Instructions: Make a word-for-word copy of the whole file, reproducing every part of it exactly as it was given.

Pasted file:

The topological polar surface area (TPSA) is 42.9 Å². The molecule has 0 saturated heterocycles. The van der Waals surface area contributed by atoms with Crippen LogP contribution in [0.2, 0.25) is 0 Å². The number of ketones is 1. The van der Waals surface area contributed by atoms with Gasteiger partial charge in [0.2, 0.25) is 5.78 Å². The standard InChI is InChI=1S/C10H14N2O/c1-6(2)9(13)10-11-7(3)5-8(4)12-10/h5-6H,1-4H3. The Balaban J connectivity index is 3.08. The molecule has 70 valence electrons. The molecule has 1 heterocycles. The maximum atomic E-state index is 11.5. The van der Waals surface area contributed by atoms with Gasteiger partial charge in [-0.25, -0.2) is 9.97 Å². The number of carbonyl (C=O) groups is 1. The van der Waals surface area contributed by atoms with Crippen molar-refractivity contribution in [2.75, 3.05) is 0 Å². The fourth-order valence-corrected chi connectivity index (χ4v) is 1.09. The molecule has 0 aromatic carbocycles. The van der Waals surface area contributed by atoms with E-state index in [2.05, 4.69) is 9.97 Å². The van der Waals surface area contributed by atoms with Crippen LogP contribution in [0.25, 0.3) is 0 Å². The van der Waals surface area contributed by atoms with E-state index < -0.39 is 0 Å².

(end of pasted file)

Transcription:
The topological polar surface area (TPSA) is 42.9 Å². The molecule has 0 saturated heterocycles. The van der Waals surface area contributed by atoms with Crippen LogP contribution in [0.2, 0.25) is 0 Å². The number of ketones is 1. The van der Waals surface area contributed by atoms with Gasteiger partial charge in [0.2, 0.25) is 5.78 Å². The standard InChI is InChI=1S/C10H14N2O/c1-6(2)9(13)10-11-7(3)5-8(4)12-10/h5-6H,1-4H3. The Balaban J connectivity index is 3.08. The molecule has 70 valence electrons. The molecule has 1 heterocycles. The maximum atomic E-state index is 11.5. The van der Waals surface area contributed by atoms with Gasteiger partial charge in [-0.25, -0.2) is 9.97 Å². The number of carbonyl (C=O) groups is 1. The van der Waals surface area contributed by atoms with Crippen molar-refractivity contribution in [2.75, 3.05) is 0 Å². The fourth-order valence-corrected chi connectivity index (χ4v) is 1.09. The molecule has 0 aromatic carbocycles. The van der Waals surface area contributed by atoms with E-state index in [2.05, 4.69) is 9.97 Å². The van der Waals surface area contributed by atoms with Crippen LogP contribution in [0.25, 0.3) is 0 Å². The van der Waals surface area contributed by atoms with E-state index < -0.39 is 0 Å².